Codorníu, a winery in the Penedès region of Spain, is an interesting mix of old and new. Sometimes it feels like a quaint, old-world vineyard, a feeling bolstered by its more than 400-year history. But at other times, it feels like a modern factory. Codorníu, always at the forefront of innovation in Spanish wine, was the destination of one of our program's day trips. About 40 of us in the study-abroad program boarded a bus and took a sunny 50-minute bus ride to taste liquid Spanish culture.

The vineyard specializes in the production of cava, the Spanish version of champagne (they have to call it cava since France has dibs on the word "champagne." Technically, only bottles from the Champagne region of France can bear that title. The same type of product is sold in the United States as "sparkling wine").

Our tour took us through the winery's old cellars, known as a "cathedral of cava." The cellars were built in a modernist style similar to that of the famous Catalan architect Gaudí. The building is so interesting, it was designated a Monument of Historical and Artistic Interest in 1976. This part of the winery could be a post card. Large brick arches covered old wine-making equipment from centuries past.

The tour also led us through the history of the vineyard, from the first bottle's production in 1551. Later, in 1872, Josep Raventós i Fatjó made the first bottle of "cava" after traveling to France and learning how to make traditional bottles using the Champanoise Method, where the wine undergoes secondary fermentation inside each bottle. Since then, the vineyard has made several tweaks to its wine-making process to improve consistency, flavor, and volume. Now the vineyard serves 10 different wine labels.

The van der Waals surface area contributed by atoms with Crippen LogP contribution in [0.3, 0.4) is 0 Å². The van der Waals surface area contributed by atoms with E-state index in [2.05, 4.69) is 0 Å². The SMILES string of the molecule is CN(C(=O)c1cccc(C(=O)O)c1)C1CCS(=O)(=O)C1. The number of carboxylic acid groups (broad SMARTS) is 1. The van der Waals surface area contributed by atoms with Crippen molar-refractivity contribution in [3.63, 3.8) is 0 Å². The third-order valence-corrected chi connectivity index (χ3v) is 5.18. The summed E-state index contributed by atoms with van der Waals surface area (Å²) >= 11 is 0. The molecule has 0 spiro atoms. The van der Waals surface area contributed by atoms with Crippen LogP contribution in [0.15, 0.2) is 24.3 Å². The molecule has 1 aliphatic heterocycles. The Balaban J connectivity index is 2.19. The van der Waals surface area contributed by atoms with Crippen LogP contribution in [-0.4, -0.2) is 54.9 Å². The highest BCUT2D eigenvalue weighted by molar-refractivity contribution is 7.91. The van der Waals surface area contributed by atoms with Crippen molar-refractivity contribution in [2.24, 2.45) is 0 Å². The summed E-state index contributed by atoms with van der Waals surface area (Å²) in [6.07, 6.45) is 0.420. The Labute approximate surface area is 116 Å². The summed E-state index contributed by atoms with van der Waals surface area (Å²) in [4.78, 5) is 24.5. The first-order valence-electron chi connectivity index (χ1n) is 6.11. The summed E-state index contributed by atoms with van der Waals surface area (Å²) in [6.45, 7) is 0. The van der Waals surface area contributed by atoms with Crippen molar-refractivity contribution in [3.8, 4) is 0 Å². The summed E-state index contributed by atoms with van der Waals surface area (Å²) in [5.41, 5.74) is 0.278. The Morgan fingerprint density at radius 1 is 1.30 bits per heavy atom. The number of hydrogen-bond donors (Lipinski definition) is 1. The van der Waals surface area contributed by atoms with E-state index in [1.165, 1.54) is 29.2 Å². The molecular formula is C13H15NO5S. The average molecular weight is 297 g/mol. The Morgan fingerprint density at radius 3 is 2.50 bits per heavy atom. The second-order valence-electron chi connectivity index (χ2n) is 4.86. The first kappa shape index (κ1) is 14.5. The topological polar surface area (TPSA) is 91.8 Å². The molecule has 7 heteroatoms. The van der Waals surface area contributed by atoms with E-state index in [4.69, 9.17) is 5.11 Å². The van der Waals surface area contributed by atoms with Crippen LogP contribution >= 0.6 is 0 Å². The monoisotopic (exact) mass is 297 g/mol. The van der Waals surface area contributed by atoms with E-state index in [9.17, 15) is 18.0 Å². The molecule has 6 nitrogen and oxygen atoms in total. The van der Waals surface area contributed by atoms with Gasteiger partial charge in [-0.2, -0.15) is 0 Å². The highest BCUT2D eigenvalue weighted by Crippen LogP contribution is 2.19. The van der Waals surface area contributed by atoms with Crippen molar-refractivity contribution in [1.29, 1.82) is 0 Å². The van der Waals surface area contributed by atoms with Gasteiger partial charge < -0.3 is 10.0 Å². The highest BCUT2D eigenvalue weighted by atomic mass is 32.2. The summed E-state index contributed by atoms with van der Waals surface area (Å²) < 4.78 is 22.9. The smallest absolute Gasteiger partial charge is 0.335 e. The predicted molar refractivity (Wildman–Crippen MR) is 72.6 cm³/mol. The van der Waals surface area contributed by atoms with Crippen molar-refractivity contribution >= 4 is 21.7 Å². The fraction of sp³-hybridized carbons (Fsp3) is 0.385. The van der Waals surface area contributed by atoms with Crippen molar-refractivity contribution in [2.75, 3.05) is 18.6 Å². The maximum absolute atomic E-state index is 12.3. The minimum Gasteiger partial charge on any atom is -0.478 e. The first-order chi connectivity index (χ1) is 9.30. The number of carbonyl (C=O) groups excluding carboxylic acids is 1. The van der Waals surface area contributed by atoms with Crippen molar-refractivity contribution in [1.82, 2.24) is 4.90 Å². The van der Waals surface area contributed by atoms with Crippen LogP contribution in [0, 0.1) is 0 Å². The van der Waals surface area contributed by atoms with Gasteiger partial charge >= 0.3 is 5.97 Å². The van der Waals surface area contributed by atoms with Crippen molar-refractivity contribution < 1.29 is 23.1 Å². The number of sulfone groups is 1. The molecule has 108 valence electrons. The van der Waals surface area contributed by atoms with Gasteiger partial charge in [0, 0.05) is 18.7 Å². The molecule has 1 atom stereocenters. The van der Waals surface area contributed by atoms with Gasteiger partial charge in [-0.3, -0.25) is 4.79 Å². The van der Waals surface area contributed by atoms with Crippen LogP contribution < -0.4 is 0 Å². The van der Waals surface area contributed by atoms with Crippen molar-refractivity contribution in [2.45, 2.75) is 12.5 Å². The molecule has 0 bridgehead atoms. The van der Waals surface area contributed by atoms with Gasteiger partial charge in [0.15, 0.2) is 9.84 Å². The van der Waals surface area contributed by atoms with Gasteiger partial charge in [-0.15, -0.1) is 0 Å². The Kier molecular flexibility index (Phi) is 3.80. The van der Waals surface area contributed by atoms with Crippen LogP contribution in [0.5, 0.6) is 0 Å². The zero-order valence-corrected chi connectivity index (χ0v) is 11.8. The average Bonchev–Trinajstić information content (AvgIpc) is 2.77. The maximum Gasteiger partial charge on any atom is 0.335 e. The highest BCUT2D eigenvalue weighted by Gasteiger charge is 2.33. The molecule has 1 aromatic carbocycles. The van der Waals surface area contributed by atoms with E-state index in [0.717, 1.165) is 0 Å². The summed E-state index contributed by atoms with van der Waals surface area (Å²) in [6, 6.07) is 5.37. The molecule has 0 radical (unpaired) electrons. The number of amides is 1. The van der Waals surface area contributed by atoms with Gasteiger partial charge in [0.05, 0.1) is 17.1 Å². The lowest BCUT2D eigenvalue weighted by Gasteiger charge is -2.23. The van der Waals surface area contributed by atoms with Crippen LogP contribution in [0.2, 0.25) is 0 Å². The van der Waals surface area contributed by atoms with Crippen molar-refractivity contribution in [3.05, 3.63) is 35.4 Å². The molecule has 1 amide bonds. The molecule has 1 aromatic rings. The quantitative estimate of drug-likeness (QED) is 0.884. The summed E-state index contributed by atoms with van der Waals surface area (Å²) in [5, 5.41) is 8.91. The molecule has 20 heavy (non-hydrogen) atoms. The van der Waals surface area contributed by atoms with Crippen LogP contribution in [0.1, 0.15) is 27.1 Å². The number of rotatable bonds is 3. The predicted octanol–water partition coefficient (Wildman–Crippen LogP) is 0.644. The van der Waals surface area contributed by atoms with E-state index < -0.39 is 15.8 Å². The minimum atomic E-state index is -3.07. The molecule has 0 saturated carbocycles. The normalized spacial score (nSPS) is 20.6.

Next, we descended into the vineyard's vaults, where palates and palates of sparkling bottles are stored. The musty vaults of wine can store more than 100 million bottles. Old labor-intensive methods of moving wine around have been replaced by a small army of electric fork lifts.

The most fun part of the tour was the cart ride through the old tunnels of ancient wine. We whizzed past rows and rows of tilted bottles, forever in the secondary fermentation process. I could feel the tunnel air - yeasty and musty - whizzing past my head through the dark tunnels. I felt like Charlie when he went to visit Wonka's Factory, only I was visiting a temple of wine instead of chocolate.

At the conclusion of the tour, we got to taste different varieties of cava. One was a mix of several types of grapes, while the other was purely derived from one type of grape.

I am no cava connoisseur, but the process was still immensely enjoyable. The thing that appeals to me the most about the entire experience is that I was able to taste Spanish culture. It felt great to know that I was tasting something that is the product of literally hundreds of years of innovation and research.

Before I left for Spain, my main goal for the trip was to experience "Spanish culture" - as though it were some fixed point Spain's history, maybe some 200 years ago. I wanted to go to a bullfight, a flamenco dance, and a bar to taste tapas - all of the things I associated with "traditional" Spain.

However, this trip to Codorníu has changed my outlook on Spain. Now, I realize that culture is more fluid. It changes over time. Spain has modernized and innovated in the last 200 years. I want to experience the present culture of Spain and recognize the historical past - taste the cava that's been perfected through innovation and notice the abandoned wicker baskets in the cellars that used to carry move wine between floors of the cellar six at a time.

• Scott Norgaard is a junior at Rice University in Houston, Texas, pursing a degree in mathematical economic analysis. He is an alumni of Desert Vista High School in Ahwatukee Foothills. This column is part of a series chronicling his adventures studying abroad in Barcelona, Spain this semester.


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